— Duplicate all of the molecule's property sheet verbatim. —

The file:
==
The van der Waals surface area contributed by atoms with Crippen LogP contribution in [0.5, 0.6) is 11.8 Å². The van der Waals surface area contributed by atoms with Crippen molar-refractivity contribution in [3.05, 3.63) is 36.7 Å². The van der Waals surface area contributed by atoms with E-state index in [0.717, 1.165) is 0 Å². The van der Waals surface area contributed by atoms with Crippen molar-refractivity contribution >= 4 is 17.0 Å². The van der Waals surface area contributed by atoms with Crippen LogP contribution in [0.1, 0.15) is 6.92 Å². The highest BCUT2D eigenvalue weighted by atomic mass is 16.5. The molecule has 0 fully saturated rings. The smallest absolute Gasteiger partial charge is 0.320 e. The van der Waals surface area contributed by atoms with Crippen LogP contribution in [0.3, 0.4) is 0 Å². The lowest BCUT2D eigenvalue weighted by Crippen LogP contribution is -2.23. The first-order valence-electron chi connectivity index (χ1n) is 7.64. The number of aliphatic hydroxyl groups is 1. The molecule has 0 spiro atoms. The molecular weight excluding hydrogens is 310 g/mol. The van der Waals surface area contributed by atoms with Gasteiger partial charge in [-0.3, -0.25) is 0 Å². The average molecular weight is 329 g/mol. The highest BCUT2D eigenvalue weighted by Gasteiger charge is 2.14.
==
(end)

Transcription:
The van der Waals surface area contributed by atoms with Crippen LogP contribution in [0.5, 0.6) is 11.8 Å². The van der Waals surface area contributed by atoms with Crippen molar-refractivity contribution in [3.05, 3.63) is 36.7 Å². The van der Waals surface area contributed by atoms with E-state index in [0.717, 1.165) is 0 Å². The van der Waals surface area contributed by atoms with Crippen molar-refractivity contribution >= 4 is 17.0 Å². The van der Waals surface area contributed by atoms with Crippen LogP contribution in [0.1, 0.15) is 6.92 Å². The highest BCUT2D eigenvalue weighted by atomic mass is 16.5. The molecule has 0 fully saturated rings. The smallest absolute Gasteiger partial charge is 0.320 e. The van der Waals surface area contributed by atoms with Crippen LogP contribution in [0.3, 0.4) is 0 Å². The lowest BCUT2D eigenvalue weighted by Crippen LogP contribution is -2.23. The first-order valence-electron chi connectivity index (χ1n) is 7.64. The number of aliphatic hydroxyl groups is 1. The molecule has 0 spiro atoms. The molecular weight excluding hydrogens is 310 g/mol. The van der Waals surface area contributed by atoms with Gasteiger partial charge in [-0.3, -0.25) is 0 Å². The average molecular weight is 329 g/mol. The highest BCUT2D eigenvalue weighted by Gasteiger charge is 2.14.